The disconnect between saying they will continue to work and actually retiring often comes from outside forces. Illness, injury, layoffs and caregiving responsibilities often force older workers to leave their jobs sooner than they’d like. And that causes an unanticipated problem – they are out of the workforce before their retirement savings are up to the job.
The Retirement Confidence Survey makes the same point. The RCS identifies a lack of alignment between workers’ expectations about their age of retirement and prospects for working in retirement, compared with retiree experiences. Workers continue to report an expected median retirement age of 65, while retirees report they retired at a median age of 62. The survey has consistently found that 43 percent of retirees leave the workforce earlier than planned, with 35 percent citing illness or disability as the reason and 35 percent retiring due to changes at their company. In keeping with their income expectations, 80 percent of workers expect to work for pay in retirement, while only 28 percent of retirees report that they have actually done this.
July 29, 2019 — There is a small but significant number of Americans who will retire outside the U.S. If you think you might be one of those people, Topretirements suggests you put Costa Rica on your list of possible countries. Located in Central America, it has many advantages and relatively few drawbacks. In this article we will explore retirement in Costa Rica, and why we think it just might be your best place to retire. This is Part 2 in a series, the first was “Costa Rica: Bucket List for Thrills and EcoTourism“.
About 413,000 American expats currently receive Social Security benefits outside of the U.S. The most frequent countries where they live are Canada, Japan, and Mexico. One estimate is that about 50,000 Americans (of all ages) currently live in Costa Rica. Proximity to the U.S. and family ties, often related to prior military service in those countries, are two reasons why some countries have so many retired expats. Americans also retire to a different country for economic reasons, trying to stretch their Social Security benefits and savings. Some move for a better climate or a different lifestyle. A Costa Rica retirement can certainly deliver on cost of living, climate, and lifestyle.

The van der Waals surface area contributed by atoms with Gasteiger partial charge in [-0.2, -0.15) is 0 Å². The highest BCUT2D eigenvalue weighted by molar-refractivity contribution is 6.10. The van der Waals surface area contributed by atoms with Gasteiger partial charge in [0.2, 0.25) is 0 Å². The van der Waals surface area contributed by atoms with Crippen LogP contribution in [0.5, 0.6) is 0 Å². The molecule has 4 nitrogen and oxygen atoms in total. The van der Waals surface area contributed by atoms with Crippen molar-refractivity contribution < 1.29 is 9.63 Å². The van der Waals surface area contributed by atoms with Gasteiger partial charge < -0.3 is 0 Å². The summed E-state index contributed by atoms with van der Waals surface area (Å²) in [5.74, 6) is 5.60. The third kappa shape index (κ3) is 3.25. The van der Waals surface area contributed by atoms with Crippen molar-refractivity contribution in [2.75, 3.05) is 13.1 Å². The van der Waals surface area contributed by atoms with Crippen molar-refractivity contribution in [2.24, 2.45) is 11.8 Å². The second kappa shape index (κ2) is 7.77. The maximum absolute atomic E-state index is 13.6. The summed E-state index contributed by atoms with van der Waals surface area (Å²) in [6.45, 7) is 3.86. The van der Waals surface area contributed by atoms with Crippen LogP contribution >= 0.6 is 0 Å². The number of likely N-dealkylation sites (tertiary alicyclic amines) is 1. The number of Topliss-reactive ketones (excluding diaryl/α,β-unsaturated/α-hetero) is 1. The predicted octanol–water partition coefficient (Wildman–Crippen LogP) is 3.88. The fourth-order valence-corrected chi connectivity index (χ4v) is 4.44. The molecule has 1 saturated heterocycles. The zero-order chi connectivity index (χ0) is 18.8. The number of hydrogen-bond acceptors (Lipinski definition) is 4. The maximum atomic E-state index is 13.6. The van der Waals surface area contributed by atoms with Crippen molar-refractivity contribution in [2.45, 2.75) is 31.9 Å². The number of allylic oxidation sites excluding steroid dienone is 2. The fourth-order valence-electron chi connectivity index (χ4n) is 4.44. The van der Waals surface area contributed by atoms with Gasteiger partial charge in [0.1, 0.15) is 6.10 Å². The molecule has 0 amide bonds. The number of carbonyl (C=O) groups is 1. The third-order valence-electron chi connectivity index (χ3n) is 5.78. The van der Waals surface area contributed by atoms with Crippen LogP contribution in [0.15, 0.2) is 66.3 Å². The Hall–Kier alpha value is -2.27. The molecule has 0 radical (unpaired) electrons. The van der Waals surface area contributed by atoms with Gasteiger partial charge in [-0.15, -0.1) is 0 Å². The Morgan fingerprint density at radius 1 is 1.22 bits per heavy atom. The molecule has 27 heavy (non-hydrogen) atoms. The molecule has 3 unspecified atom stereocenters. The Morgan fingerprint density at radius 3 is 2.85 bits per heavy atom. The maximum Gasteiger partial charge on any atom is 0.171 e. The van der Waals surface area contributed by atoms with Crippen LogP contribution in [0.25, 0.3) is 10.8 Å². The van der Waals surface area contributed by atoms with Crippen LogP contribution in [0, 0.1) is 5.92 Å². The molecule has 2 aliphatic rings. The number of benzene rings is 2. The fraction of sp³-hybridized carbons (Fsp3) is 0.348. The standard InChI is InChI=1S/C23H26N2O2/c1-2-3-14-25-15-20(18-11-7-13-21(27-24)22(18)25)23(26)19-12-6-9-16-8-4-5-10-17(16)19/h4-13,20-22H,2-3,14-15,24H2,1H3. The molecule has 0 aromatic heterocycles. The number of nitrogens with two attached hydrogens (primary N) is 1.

Costa Rica. The country is bordered by Nicaragua to the north, Panama to the southeast, the Pacific Ocean to the west, and the Caribbean Sea to the east. The weather is very good year round, although there is a rainy season. The beaches are fabulous and the interior is mountainous.
July 20, 2019 — Here is one thing in this increasingly divided nation that we can agree upon — we all hate Robocalls! These annoying and persistent calls often come right around dinner time from numbers and names that look familiar. If you answer, it is about a scam trying to part you and your hard-earned money and security. Even when enrolled in DO NOT CALL registries, the problem is so bad that many people have stopped answering their phone unless they are sure who is calling. The problem is also spreading to text messages.
For this article we have done some research to find out the best ideas for how to minimize the problem. Here we go:
July 17, 2019 — Those of you who have been members for a few years might remember our two-part retirement exploration of Michigan’s eastern coast in 2017. Today we are happy to follow up with a report on our recent visit to the Michigan’s Upper Peninsula.
The Upper Peninsula lies between Lake Michigan on the south and Lake Superior on the north. People have described it as looking like a fist with the thumb sticking out in the northwest portion. The area is sparsely populated and has a rugged climate. We visited two towns east of Marquette. Both would be interesting places to retire, although for most people only as a summertime residence.